Conservation Solutions Prevent Further Erosion of Hellbender Habitat

The eastern hellbender is the third largest salamander species in the world. It depends on clean, cool, swiftly moving waters to survive, and is an invaluable indicator of water quality.

Despite the hellbenders’ valued ecological services, the giant aquatic salamander’s population has suffered a 90 percent decline across its range since the 1970’s.

The water quality efforts made by producers and landowners in these habitats are helping bring back eastern hellbender populations, restoring unstable streambanks, and reducing severe erosion on working agricultural lands.

Hellbender salamander swimming in water
An eastern hellbender rests on the stream bottom in a severely degraded area. Photo by Josselyn Lucas, Conservation Management Institute of Virginia Tech.

Keeping Soil on the Land

Vegetable grower Fred Thompson of Giles County, Virginia, is responsible for the most recent effort that enhanced habitat for the hellbender by restoring 380 feet of Little Stony Creek, within the New River Basin. Thompson contacted USDA’s Natural Resources Conservation Service (NRCS) for assistance when he realized he was rapidly losing his land due to unstable streambanks. The erosion also caused excessive soil deposits and clogging of in-stream habitat.

BEfore and after photos of river
Before (left) and after (right) photos of restored erosion and a lack of riparian vegetation that resulted in excessive soil clogging habitat. Photos by Conservation Management Institute.

So NRCS and the Conservation Management Institute of Virginia Tech (CMI) collaborated on a conservation plan for Thompson to implement natural channel restoration, streambank stabilization, habitat structures and tree and shrub planting to restore the channel and reduce erosion. CMI partnered with NRCS to design stream restoration and habitat improvement projects for agricultural producers, like Thompson, in southwestern Virginia.

“We are very pleased, and we’ve had so many compliments on the work that was done,” said Thompson. “It really made a difference on our property.”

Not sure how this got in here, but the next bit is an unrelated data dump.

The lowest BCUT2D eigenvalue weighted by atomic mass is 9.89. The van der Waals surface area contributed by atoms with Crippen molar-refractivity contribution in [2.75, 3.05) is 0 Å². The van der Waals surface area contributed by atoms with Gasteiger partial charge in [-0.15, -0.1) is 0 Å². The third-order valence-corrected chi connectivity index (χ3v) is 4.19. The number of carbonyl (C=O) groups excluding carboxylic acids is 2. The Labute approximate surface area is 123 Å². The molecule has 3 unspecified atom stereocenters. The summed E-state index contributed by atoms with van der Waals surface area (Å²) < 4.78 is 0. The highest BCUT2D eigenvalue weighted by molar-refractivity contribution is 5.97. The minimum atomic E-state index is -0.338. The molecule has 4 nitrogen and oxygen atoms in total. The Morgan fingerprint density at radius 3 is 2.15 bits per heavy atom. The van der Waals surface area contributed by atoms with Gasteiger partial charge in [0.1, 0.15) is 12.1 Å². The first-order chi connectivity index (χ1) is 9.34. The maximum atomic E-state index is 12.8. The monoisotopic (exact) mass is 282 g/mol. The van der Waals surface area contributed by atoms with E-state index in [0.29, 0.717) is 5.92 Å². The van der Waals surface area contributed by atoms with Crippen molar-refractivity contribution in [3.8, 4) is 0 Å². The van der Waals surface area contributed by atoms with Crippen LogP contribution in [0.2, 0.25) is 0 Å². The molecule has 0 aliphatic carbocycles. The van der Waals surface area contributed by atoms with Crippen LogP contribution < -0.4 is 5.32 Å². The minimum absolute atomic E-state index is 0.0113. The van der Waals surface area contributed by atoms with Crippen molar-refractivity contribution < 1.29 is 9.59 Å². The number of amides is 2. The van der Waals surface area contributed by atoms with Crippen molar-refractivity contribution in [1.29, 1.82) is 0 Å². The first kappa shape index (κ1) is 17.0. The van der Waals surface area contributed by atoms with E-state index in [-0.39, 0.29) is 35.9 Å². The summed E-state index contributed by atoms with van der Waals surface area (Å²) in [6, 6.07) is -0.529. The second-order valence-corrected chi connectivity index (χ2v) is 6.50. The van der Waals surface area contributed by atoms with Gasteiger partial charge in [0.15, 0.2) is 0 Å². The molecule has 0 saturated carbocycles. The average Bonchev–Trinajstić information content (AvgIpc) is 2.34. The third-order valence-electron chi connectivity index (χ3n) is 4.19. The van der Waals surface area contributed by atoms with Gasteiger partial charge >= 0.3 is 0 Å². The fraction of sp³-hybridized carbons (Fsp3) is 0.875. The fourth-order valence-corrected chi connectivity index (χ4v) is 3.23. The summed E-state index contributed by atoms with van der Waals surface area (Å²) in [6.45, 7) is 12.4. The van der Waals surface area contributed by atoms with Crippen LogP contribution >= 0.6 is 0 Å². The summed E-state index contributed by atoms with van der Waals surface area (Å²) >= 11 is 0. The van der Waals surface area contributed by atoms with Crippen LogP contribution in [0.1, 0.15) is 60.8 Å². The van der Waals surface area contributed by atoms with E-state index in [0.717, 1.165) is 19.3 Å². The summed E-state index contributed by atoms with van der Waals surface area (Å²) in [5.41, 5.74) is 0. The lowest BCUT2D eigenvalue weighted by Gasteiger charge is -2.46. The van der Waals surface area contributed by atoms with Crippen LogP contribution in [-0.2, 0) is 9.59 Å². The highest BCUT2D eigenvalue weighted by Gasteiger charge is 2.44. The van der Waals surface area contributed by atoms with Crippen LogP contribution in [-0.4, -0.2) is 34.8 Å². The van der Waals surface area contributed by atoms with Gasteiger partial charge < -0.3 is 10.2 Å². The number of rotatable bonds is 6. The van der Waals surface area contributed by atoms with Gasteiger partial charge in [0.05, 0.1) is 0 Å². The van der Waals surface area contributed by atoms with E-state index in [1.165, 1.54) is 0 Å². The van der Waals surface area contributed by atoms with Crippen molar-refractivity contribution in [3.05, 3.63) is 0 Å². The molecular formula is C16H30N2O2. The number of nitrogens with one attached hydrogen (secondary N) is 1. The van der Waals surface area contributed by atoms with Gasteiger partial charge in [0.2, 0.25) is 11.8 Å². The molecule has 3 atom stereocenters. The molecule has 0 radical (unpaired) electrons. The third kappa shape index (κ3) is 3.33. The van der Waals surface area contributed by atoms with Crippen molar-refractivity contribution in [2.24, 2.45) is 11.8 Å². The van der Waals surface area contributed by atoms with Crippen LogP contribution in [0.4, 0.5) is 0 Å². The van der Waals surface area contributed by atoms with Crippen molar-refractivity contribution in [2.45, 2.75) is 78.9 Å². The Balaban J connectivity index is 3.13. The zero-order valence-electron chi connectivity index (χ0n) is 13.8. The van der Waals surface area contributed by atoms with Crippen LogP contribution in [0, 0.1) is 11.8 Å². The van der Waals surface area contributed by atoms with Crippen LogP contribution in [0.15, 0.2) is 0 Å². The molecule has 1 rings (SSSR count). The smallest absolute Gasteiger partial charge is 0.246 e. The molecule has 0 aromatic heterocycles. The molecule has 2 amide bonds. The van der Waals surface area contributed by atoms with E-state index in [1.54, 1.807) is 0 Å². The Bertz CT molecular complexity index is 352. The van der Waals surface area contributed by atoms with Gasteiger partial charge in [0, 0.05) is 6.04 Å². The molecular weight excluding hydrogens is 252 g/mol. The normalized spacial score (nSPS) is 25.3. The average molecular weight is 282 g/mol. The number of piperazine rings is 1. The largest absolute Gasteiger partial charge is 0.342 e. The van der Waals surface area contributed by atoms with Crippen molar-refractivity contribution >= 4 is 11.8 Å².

These conservation systems helped Thompson keep more soil on the land and out of nearby waterways while maintaining productive lands and restoring aquatic habitat for the hellbender and many other wildlife species.

Partnering for Wildlife on Working Lands

Farmers like Thompson are working through NRCS, in partnership with Working Lands for Wildlife (WLFW), to make water quality improvements that benefit the salamander and other aquatic species in priority watersheds, including the Tennessee and New River Systems in Virginia and North Carolina and the Duck River watersheds of Tennessee and Alabama.

WLFW provides agricultural producers technical and financial support, offered by NRCS’ Environmental Quality Incentives Program (EQIP), to implement conservation systems on their land, such as livestock fencing, streambank stabilization, natural channel restoration, and instream barrier removal. These conservation measures also help restore hellbender habitat.

WLFW efforts like this are helping farmers maintain the productivity of working agricultural lands while enhancing habitat for all species that call the streams home and for people who use these resource-rich waters for recreation.

More Information

The eastern hellbender is a target species of the WLFW initiative. NRCS also works with agricultural producers in North Carolina, Tennessee, Georgia, Virginia, West Virginia, and Alabama to help them implement conservation practices to improve productivity on their working lands while restoring aquatic habitat for the hellbender and other species.

To learn more about Working Lands for Wildlife’s win-win approach to conservation, visit Landowners interested in participating are encouraged to contact their local USDA service center.

Jocelyn Benjamin is a USDA public affairs specialist in Washington, D.C.